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Vaccine distribution in US to start within 24 hours after authorisation, would be administered free of cost
The United States government was getting ready to start distributing a coronavirus vaccine within 24 hours of the vaccine getting an approval or emergency authorisation from the drug regulator. A report in The New York Times quoted officials of the Department of Health and Human Services as saying they were expecting that a vaccine would be available sometime in the last three months of this year, at least for high-priority groups like healthcare workers.
The same newspaper report also said the idea was to provide the vaccine free of cost to all Americans, though a decision on that was still pending. The United States government has already paid billions of dollars to several vaccine developers to pre-book guaranteed supplies of their candidates when they are ready and get approved. The money was meant to accelerate the development of the vaccine and also as advance payment for the hundreds of millions of doses of assured supplies.
Coronavirus vaccine must be a global public good, should be equally accessible to all, says WHO
The World Health Organisation has urged all countries to treat a coronavirus vaccine, when it becomes available, as “global public good” that must be equally accessible by all.
The WHO has released a “values framework” which is intended to guide governments and policymakers on allocation and prioritisation of a coronavirus vaccine so that it is first available to people who need it the most irrespective of the countries or regions they reside in.
“While there has been unprecedented progress in developing a vaccine against Covid-19, supplies of the first vaccine (or vaccines) to be authorised will be limited in the short to medium term. This Values Framework is intended to offer guidance globally on the allocation of Covid-19 vaccines between countries, and to offer guidance nationally on the prioritisation of groups for vaccination within countries, particularly when supply is limited,” the WHO said.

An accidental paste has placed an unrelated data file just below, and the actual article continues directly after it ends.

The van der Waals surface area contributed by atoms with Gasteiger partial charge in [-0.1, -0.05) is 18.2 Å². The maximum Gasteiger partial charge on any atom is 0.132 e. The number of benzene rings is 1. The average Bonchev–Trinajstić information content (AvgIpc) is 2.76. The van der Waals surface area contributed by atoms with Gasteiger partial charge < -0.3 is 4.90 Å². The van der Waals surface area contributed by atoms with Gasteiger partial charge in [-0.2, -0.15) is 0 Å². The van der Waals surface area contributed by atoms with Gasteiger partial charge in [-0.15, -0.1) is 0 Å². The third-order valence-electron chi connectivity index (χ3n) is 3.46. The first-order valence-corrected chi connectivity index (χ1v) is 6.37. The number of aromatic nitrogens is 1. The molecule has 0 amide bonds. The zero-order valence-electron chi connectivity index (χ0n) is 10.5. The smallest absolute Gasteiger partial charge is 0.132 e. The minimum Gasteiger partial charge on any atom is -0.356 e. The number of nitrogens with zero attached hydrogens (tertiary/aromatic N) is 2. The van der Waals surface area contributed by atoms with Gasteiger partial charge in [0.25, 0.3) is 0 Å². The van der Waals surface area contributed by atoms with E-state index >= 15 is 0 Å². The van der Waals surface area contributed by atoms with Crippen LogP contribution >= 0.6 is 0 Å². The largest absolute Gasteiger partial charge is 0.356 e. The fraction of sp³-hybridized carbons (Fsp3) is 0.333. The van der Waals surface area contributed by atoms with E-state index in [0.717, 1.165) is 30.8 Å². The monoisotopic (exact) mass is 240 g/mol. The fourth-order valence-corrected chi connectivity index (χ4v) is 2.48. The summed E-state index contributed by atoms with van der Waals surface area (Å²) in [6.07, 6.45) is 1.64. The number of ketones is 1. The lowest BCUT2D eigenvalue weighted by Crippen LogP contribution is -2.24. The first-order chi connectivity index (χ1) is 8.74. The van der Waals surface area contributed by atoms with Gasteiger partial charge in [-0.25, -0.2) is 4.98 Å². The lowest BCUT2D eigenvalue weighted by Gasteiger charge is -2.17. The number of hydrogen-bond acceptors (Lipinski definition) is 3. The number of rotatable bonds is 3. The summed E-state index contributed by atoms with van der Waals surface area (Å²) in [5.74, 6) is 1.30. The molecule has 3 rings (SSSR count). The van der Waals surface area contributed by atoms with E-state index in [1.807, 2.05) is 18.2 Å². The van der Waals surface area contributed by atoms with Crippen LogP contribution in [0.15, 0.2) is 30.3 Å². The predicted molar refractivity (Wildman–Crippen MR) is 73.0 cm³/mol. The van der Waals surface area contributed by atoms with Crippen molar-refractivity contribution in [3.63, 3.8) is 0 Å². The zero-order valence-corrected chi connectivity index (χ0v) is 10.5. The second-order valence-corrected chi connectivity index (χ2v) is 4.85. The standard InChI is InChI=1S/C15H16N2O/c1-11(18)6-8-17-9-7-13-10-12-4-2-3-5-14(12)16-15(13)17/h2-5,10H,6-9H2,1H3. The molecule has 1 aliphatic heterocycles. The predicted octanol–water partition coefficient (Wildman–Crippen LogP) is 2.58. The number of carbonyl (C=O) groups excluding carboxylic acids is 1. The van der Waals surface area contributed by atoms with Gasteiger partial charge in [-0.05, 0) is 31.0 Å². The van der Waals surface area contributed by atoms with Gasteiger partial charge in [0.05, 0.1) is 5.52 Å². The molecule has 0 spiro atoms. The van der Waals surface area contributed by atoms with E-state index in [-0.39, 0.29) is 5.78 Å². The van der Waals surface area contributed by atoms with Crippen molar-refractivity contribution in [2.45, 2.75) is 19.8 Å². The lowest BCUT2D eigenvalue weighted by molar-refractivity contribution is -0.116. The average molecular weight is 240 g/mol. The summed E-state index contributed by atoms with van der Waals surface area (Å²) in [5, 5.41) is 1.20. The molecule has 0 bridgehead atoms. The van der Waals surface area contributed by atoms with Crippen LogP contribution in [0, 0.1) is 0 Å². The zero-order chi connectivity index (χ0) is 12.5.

WHO director general Tedro Adhanom Ghebreyesus asked countries not to indulge in what has come to be known as ‘vaccine nationalism’ to refer to the tendencies of countries to hoard vaccines when they become available.
“The first priority must be to vaccinate some people in all countries, rather than all the people in some countries. Vaccine nationalism will prolong the pandemic, not shorten it,” he said.
Hunt for coronavirus (Covid-19) vaccine: The story so far
- 180 vaccine candidates in pre-clinical or clinical trials
- 35 of them in clinical trials
- Eight in final stages, phase-III of human trials
- At least eight candidate vaccines being developed in India. Two of these have entered phase -II trials after completing phase-I.
- The ones most talked about
* AstraZeneca/Oxford University
* Johnson & Johnson
* Russian vaccine, developed by Gamaleya Insttiute in Moscow
(As on September 15; source: WHO Coronavirus vaccine landscape of September 9, 2020)